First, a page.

Plant of the week- Fothergilla major Monticola Group

There’s so many plants that could make the honour of plant of the week at the moment, those plants have so many attributes like flowers, leaf and stem colour and berries, it makes my job of choosing one beautiful plant for my Plant of the Week so hard.

This week I have chosen one that has really great autumn foliage but unlike many, it’s a pretty smallish shrub, indeed this form of the Mountain Witch Elder takes up to 10yrs to gain its maximum height of 2m. It is a member of the Witch Hazel family and was named in honour Dr John Fothergill, an physician, who in the 18th century, was one of the earliest collectors of North American plants, all kept in his garden in Essex. He also helped to fund several plant hunting expeditions in North America. The first Fothergilla to be discovered was a form called F.gardenii in 1765. It was discovered by Dr Garden, a Scottish physician based in Charlestown in South Carolina. Dr Garden spent over 20yrs discovering the local plants and wildlife and sending quite a few new plants back home to the uk. No one knows who or when F.major was discovered but it has certainly been documented to being grown since 1780. Its native habit, it grows 500m above sea level in the mountains though North and South Carolina and into Georgia and Alabama. It grows in light woodland often under Plants like Quercia coccinea, rubra, Lirodendron tulipifera and Magnolia fraseri. In these environments, it can grow to 6m in height although rarely achieves this in our gardens, with this group Monticola being a bit smaller too.

It can be grown on most types of acidic soil from sand to clay but does prefer it to be free draining very fertile soil with lots of humus. It is good to grow in full sun or semi shade and is one of the few plants that will grow away comfortably in any aspect whether it’s North, South, east or west. The flowers are borne in late March, early April and appear just before the leaves, it was the flowers that made me first notice this plant when I was only 18yrs old and working at Hilliers Garden. The leaves when they appear, are a good green colour but turn this stunning mix of colours in the autumn months. It is pretty easy to propagate as well, either softwood cuttings taken early summer works or air layering a branch during the summer works equally well. It doesn’t need any real bits of pruning, just removal of crossing branches, taking out any dead wood and just generally shaping it up if required. This work is best done during the winter months.

The flowers are borne in later March early April

It can be found growing in gardens like Sir Harold Hillier Gardens and the RHS gardens like Wisley. It can be brought from such fine nurseries like Burncoose of Southdown.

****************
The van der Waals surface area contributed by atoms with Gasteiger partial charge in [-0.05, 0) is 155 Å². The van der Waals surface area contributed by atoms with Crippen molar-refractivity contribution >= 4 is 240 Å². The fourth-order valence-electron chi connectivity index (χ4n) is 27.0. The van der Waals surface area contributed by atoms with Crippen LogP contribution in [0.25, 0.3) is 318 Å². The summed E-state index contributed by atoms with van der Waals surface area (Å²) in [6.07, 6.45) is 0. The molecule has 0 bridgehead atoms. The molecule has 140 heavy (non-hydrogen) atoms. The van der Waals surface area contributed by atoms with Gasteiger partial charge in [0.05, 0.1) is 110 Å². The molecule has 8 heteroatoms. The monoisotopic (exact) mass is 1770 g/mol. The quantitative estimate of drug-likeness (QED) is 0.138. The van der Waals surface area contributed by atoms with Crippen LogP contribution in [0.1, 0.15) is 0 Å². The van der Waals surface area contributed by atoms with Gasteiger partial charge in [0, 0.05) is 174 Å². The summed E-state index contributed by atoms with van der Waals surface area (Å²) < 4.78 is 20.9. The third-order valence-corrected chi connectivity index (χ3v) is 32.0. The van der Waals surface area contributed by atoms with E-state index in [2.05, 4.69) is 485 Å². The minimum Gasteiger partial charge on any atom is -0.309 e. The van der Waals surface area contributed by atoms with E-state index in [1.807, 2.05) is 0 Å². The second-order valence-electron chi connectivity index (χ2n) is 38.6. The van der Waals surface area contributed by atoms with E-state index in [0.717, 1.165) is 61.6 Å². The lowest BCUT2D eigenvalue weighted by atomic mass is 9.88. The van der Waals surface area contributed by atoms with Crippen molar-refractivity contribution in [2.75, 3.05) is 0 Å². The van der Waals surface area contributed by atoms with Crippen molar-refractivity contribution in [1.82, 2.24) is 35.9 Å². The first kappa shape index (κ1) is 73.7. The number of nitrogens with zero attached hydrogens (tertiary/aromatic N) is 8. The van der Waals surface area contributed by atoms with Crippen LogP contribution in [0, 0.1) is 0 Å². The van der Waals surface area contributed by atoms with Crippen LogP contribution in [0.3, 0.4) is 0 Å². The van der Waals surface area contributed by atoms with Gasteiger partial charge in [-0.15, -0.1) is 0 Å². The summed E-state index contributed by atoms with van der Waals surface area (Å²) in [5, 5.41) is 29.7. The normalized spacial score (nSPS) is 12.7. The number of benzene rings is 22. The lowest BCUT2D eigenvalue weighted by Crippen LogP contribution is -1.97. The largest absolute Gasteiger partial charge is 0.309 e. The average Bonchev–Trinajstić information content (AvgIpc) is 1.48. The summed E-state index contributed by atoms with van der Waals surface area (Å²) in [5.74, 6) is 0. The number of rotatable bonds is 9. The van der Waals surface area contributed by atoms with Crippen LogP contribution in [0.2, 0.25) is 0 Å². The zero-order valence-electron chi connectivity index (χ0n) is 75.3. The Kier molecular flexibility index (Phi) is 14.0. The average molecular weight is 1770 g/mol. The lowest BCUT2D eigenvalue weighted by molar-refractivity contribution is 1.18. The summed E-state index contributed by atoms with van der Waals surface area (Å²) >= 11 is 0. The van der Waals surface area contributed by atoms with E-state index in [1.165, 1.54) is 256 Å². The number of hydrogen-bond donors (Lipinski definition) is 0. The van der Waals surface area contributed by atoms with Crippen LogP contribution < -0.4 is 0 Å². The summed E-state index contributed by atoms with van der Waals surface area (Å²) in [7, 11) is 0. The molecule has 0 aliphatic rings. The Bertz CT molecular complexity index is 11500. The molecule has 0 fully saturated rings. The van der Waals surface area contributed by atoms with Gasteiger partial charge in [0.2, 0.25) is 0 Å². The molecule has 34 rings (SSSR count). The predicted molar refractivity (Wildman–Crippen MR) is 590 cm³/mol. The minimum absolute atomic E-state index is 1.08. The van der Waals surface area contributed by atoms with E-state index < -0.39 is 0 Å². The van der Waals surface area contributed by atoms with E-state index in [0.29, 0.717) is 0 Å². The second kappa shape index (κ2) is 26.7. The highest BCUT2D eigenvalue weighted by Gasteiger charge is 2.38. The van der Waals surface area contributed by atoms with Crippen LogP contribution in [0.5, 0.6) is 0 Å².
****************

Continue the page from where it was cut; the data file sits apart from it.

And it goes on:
8 Comments Add yours

  1. Beautiful! I’m not sure that I’ve ever seen the true F. major, despite it growing naturally in this state. All the nurseries around here sell ‘Mt. Airy’ which is supposedly a hybrid of F. major and F. gardenii. ‘Mt Airy’ has flowers that smell like licorice at night. I wonder what parent that trait comes from.

    1. thomashort says:

      Funny enough I was thinking about you and where you live and was wondering if you had seen one in the wild, not seen Mt Airy, shall keep an eye out for it

  2. tonytomeo says:

    I have not seen this in quite a few years. We grew a small quantity of it for a while, back when we were growing hazels, but like the hazels, the market was limited. We eventually discontinued production. They grew well here, and colored superbly in autumn, they are just not what people want.

    1. thomashort says:

      That’s a shame ☹️ I wonder what it is about them people don’t want, hamamelis is get more mad more popular over here in the uk mainly as people interest in winter gardening is increasing

      1. tonytomeo says:

        Not many people here are from here. They plant whatever is available in nurseries. The growers do not get to dictate that. I would like to popularize junipers again, but it won’t happen. They have a bad reputation, and the retailers would rather promote something that is less sustainable that they can sell more of.

      2. thomashort says:

        🙁 I suppose they are in the market of making money aren’t they, our nurseries do carry a wide range of plants from annuals to trees, a lot is what’s fashionable at the current time but they do carry a lot of less fashionable stock as well which is good, many are influenced by shows like Chelsea

      3. tonytomeo says:

        The one time that the hazels were briefly popular was when a pair of standard (tree shaped) filberts were exhibited in a landscape at the big show in Seattle. They looked ridiculous; but they started a trend for a little while.

  3. Stunning – and very informative!

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